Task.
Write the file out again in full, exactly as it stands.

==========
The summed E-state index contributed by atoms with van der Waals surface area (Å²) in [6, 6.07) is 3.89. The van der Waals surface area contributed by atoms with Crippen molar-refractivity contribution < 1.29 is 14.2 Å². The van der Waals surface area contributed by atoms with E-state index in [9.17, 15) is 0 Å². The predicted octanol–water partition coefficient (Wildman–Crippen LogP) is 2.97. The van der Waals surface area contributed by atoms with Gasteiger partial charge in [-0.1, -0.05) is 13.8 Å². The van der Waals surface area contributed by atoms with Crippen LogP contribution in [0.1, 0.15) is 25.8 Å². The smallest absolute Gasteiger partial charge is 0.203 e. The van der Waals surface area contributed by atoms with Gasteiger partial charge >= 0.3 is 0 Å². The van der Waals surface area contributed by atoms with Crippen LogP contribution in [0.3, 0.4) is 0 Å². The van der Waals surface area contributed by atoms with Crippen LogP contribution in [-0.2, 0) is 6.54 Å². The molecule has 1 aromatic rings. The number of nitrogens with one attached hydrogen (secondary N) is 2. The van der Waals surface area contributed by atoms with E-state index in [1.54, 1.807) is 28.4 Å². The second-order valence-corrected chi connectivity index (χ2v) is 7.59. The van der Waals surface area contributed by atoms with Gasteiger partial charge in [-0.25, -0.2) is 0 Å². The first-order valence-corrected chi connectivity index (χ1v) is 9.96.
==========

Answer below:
The summed E-state index contributed by atoms with van der Waals surface area (Å²) in [6, 6.07) is 3.89. The van der Waals surface area contributed by atoms with Crippen molar-refractivity contribution < 1.29 is 14.2 Å². The van der Waals surface area contributed by atoms with E-state index in [9.17, 15) is 0 Å². The predicted octanol–water partition coefficient (Wildman–Crippen LogP) is 2.97. The van der Waals surface area contributed by atoms with Gasteiger partial charge in [-0.1, -0.05) is 13.8 Å². The van der Waals surface area contributed by atoms with Crippen LogP contribution in [0.1, 0.15) is 25.8 Å². The smallest absolute Gasteiger partial charge is 0.203 e. The van der Waals surface area contributed by atoms with Gasteiger partial charge >= 0.3 is 0 Å². The van der Waals surface area contributed by atoms with Crippen LogP contribution in [0.3, 0.4) is 0 Å². The van der Waals surface area contributed by atoms with Crippen LogP contribution in [-0.2, 0) is 6.54 Å². The molecule has 1 aromatic rings. The number of nitrogens with one attached hydrogen (secondary N) is 2. The van der Waals surface area contributed by atoms with E-state index in [1.54, 1.807) is 28.4 Å². The second-order valence-corrected chi connectivity index (χ2v) is 7.59. The van der Waals surface area contributed by atoms with Gasteiger partial charge in [-0.25, -0.2) is 0 Å². The first-order valence-corrected chi connectivity index (χ1v) is 9.96.